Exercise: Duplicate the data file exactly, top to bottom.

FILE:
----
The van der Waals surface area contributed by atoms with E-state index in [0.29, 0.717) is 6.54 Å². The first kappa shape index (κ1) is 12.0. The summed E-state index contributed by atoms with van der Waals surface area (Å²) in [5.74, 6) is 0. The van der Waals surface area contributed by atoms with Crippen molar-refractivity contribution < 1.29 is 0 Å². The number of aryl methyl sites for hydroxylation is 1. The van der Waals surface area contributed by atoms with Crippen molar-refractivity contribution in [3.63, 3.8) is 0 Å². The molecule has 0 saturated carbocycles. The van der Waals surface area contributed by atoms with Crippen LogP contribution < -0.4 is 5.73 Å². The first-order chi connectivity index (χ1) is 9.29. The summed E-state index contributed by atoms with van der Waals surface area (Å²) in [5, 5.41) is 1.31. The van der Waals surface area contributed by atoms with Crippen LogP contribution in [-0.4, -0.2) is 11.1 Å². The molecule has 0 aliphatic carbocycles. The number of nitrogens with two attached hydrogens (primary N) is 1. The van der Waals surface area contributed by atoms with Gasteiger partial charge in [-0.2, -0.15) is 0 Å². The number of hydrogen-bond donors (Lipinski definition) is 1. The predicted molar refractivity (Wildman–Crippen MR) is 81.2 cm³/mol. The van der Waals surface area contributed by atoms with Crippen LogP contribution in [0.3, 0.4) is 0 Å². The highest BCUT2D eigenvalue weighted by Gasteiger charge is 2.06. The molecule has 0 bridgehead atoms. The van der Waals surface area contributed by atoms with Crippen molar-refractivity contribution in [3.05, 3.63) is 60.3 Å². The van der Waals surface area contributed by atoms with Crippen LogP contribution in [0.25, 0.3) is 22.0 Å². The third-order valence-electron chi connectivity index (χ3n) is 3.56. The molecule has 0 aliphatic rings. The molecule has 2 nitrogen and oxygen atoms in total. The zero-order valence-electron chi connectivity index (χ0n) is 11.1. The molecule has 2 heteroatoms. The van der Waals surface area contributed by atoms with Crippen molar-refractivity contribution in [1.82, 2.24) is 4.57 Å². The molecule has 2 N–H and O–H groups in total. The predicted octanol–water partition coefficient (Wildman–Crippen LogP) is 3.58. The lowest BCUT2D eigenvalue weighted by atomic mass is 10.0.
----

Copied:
The van der Waals surface area contributed by atoms with E-state index in [0.29, 0.717) is 6.54 Å². The first kappa shape index (κ1) is 12.0. The summed E-state index contributed by atoms with van der Waals surface area (Å²) in [5.74, 6) is 0. The van der Waals surface area contributed by atoms with Crippen molar-refractivity contribution < 1.29 is 0 Å². The number of aryl methyl sites for hydroxylation is 1. The van der Waals surface area contributed by atoms with Crippen molar-refractivity contribution in [3.63, 3.8) is 0 Å². The molecule has 0 saturated carbocycles. The van der Waals surface area contributed by atoms with Crippen LogP contribution < -0.4 is 5.73 Å². The first-order chi connectivity index (χ1) is 9.29. The summed E-state index contributed by atoms with van der Waals surface area (Å²) in [5, 5.41) is 1.31. The van der Waals surface area contributed by atoms with Crippen LogP contribution in [-0.4, -0.2) is 11.1 Å². The molecule has 0 aliphatic carbocycles. The number of nitrogens with two attached hydrogens (primary N) is 1. The van der Waals surface area contributed by atoms with Gasteiger partial charge in [-0.2, -0.15) is 0 Å². The number of hydrogen-bond donors (Lipinski definition) is 1. The predicted molar refractivity (Wildman–Crippen MR) is 81.2 cm³/mol. The van der Waals surface area contributed by atoms with Crippen LogP contribution in [0.3, 0.4) is 0 Å². The highest BCUT2D eigenvalue weighted by Gasteiger charge is 2.06. The molecule has 0 bridgehead atoms. The van der Waals surface area contributed by atoms with Crippen molar-refractivity contribution in [3.05, 3.63) is 60.3 Å². The van der Waals surface area contributed by atoms with Crippen LogP contribution in [0.25, 0.3) is 22.0 Å². The third-order valence-electron chi connectivity index (χ3n) is 3.56. The molecule has 0 aliphatic rings. The molecule has 2 nitrogen and oxygen atoms in total. The zero-order valence-electron chi connectivity index (χ0n) is 11.1. The molecule has 2 heteroatoms. The van der Waals surface area contributed by atoms with Crippen molar-refractivity contribution in [1.82, 2.24) is 4.57 Å². The molecule has 2 N–H and O–H groups in total. The predicted octanol–water partition coefficient (Wildman–Crippen LogP) is 3.58. The lowest BCUT2D eigenvalue weighted by atomic mass is 10.0.